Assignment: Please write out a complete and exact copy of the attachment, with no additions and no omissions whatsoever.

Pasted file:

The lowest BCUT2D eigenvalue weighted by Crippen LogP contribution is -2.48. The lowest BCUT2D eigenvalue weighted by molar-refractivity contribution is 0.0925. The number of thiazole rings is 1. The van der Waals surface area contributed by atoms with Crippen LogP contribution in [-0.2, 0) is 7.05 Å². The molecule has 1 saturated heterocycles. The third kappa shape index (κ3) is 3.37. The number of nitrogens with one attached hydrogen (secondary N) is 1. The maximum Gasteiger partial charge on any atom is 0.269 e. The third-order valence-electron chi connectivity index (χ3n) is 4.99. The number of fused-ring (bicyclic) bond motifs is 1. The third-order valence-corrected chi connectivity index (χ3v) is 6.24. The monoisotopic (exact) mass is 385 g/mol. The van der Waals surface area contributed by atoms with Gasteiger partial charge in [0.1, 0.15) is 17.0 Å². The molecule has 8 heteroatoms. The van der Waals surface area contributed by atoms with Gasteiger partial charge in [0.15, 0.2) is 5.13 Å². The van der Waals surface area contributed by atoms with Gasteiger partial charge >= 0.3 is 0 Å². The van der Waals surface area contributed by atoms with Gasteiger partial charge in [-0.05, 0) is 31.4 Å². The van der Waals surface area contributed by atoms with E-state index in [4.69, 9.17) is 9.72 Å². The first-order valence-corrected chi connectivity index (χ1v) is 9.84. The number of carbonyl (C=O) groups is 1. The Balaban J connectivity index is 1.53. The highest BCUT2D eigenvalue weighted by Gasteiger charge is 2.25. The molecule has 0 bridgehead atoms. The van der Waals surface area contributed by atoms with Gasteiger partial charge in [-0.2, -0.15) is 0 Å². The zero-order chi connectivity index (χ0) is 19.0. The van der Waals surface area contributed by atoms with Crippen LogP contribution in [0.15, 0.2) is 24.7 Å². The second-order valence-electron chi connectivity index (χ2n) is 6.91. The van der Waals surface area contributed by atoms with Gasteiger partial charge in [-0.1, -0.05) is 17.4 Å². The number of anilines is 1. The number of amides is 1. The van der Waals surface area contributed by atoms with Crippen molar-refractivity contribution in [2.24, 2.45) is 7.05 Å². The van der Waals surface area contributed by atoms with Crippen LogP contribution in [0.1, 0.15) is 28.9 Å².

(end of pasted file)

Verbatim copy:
The lowest BCUT2D eigenvalue weighted by Crippen LogP contribution is -2.48. The lowest BCUT2D eigenvalue weighted by molar-refractivity contribution is 0.0925. The number of thiazole rings is 1. The van der Waals surface area contributed by atoms with Crippen LogP contribution in [-0.2, 0) is 7.05 Å². The molecule has 1 saturated heterocycles. The third kappa shape index (κ3) is 3.37. The number of nitrogens with one attached hydrogen (secondary N) is 1. The maximum Gasteiger partial charge on any atom is 0.269 e. The third-order valence-electron chi connectivity index (χ3n) is 4.99. The number of fused-ring (bicyclic) bond motifs is 1. The third-order valence-corrected chi connectivity index (χ3v) is 6.24. The monoisotopic (exact) mass is 385 g/mol. The van der Waals surface area contributed by atoms with Gasteiger partial charge in [0.1, 0.15) is 17.0 Å². The molecule has 8 heteroatoms. The van der Waals surface area contributed by atoms with Gasteiger partial charge in [0.15, 0.2) is 5.13 Å². The van der Waals surface area contributed by atoms with Gasteiger partial charge >= 0.3 is 0 Å². The van der Waals surface area contributed by atoms with Gasteiger partial charge in [-0.05, 0) is 31.4 Å². The van der Waals surface area contributed by atoms with E-state index in [4.69, 9.17) is 9.72 Å². The first-order valence-corrected chi connectivity index (χ1v) is 9.84. The number of carbonyl (C=O) groups is 1. The Balaban J connectivity index is 1.53. The highest BCUT2D eigenvalue weighted by Gasteiger charge is 2.25. The molecule has 0 bridgehead atoms. The van der Waals surface area contributed by atoms with Gasteiger partial charge in [-0.2, -0.15) is 0 Å². The zero-order chi connectivity index (χ0) is 19.0. The van der Waals surface area contributed by atoms with Crippen LogP contribution in [0.15, 0.2) is 24.7 Å². The second-order valence-electron chi connectivity index (χ2n) is 6.91. The van der Waals surface area contributed by atoms with Gasteiger partial charge in [-0.1, -0.05) is 17.4 Å². The number of anilines is 1. The number of amides is 1. The van der Waals surface area contributed by atoms with Crippen molar-refractivity contribution in [2.24, 2.45) is 7.05 Å². The van der Waals surface area contributed by atoms with Crippen LogP contribution in [0.1, 0.15) is 28.9 Å².